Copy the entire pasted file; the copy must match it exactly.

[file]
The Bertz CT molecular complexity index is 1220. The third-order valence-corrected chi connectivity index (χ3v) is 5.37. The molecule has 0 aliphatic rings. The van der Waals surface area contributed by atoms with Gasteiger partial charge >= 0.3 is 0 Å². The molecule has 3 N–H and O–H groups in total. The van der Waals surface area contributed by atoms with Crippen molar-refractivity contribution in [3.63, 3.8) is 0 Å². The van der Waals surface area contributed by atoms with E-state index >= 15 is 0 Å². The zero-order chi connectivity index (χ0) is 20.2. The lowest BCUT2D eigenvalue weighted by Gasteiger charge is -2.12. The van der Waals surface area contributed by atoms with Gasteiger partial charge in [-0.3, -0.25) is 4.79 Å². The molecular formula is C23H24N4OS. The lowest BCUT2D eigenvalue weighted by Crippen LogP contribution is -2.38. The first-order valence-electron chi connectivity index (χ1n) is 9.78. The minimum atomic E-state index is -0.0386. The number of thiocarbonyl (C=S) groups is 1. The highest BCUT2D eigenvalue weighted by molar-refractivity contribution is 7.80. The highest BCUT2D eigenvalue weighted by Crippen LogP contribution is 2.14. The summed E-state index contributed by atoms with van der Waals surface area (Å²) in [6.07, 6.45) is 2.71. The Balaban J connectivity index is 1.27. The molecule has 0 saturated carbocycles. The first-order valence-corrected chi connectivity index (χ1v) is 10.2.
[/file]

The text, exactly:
The Bertz CT molecular complexity index is 1220. The third-order valence-corrected chi connectivity index (χ3v) is 5.37. The molecule has 0 aliphatic rings. The van der Waals surface area contributed by atoms with Gasteiger partial charge >= 0.3 is 0 Å². The molecule has 3 N–H and O–H groups in total. The van der Waals surface area contributed by atoms with Crippen molar-refractivity contribution in [3.63, 3.8) is 0 Å². The van der Waals surface area contributed by atoms with E-state index >= 15 is 0 Å². The zero-order chi connectivity index (χ0) is 20.2. The lowest BCUT2D eigenvalue weighted by Gasteiger charge is -2.12. The van der Waals surface area contributed by atoms with Gasteiger partial charge in [-0.3, -0.25) is 4.79 Å². The molecular formula is C23H24N4OS. The lowest BCUT2D eigenvalue weighted by Crippen LogP contribution is -2.38. The first-order valence-electron chi connectivity index (χ1n) is 9.78. The minimum atomic E-state index is -0.0386. The number of thiocarbonyl (C=S) groups is 1. The highest BCUT2D eigenvalue weighted by molar-refractivity contribution is 7.80. The highest BCUT2D eigenvalue weighted by Crippen LogP contribution is 2.14. The summed E-state index contributed by atoms with van der Waals surface area (Å²) in [6.07, 6.45) is 2.71. The Balaban J connectivity index is 1.27. The molecule has 0 saturated carbocycles. The first-order valence-corrected chi connectivity index (χ1v) is 10.2.